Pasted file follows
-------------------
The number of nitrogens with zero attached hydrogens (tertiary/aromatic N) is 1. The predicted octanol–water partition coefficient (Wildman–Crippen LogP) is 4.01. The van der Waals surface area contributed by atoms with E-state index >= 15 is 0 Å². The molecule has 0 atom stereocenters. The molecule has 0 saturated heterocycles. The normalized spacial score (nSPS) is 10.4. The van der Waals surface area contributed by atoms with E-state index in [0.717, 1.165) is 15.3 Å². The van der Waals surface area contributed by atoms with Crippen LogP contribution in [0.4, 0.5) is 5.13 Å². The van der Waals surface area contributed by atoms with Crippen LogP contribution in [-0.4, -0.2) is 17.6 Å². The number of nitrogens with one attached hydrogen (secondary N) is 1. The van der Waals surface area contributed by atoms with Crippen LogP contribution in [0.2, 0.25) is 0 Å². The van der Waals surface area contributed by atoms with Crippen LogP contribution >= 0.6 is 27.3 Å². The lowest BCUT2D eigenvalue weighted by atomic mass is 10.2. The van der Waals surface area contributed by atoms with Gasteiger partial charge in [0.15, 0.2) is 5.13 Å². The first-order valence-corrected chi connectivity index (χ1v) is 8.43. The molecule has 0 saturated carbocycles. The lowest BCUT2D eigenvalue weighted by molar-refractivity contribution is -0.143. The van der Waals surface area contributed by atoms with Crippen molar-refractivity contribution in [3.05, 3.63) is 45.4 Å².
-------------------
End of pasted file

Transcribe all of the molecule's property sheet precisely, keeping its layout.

The number of nitrogens with zero attached hydrogens (tertiary/aromatic N) is 1. The predicted octanol–water partition coefficient (Wildman–Crippen LogP) is 4.01. The van der Waals surface area contributed by atoms with E-state index >= 15 is 0 Å². The molecule has 0 atom stereocenters. The molecule has 0 saturated heterocycles. The normalized spacial score (nSPS) is 10.4. The van der Waals surface area contributed by atoms with E-state index in [0.717, 1.165) is 15.3 Å². The van der Waals surface area contributed by atoms with Crippen LogP contribution in [0.4, 0.5) is 5.13 Å². The van der Waals surface area contributed by atoms with Crippen LogP contribution in [-0.4, -0.2) is 17.6 Å². The number of nitrogens with one attached hydrogen (secondary N) is 1. The van der Waals surface area contributed by atoms with Crippen LogP contribution in [0.2, 0.25) is 0 Å². The van der Waals surface area contributed by atoms with Crippen LogP contribution >= 0.6 is 27.3 Å². The lowest BCUT2D eigenvalue weighted by atomic mass is 10.2. The van der Waals surface area contributed by atoms with Gasteiger partial charge in [0.15, 0.2) is 5.13 Å². The first-order valence-corrected chi connectivity index (χ1v) is 8.43. The molecule has 0 saturated carbocycles. The lowest BCUT2D eigenvalue weighted by molar-refractivity contribution is -0.143. The van der Waals surface area contributed by atoms with Crippen molar-refractivity contribution in [3.05, 3.63) is 45.4 Å².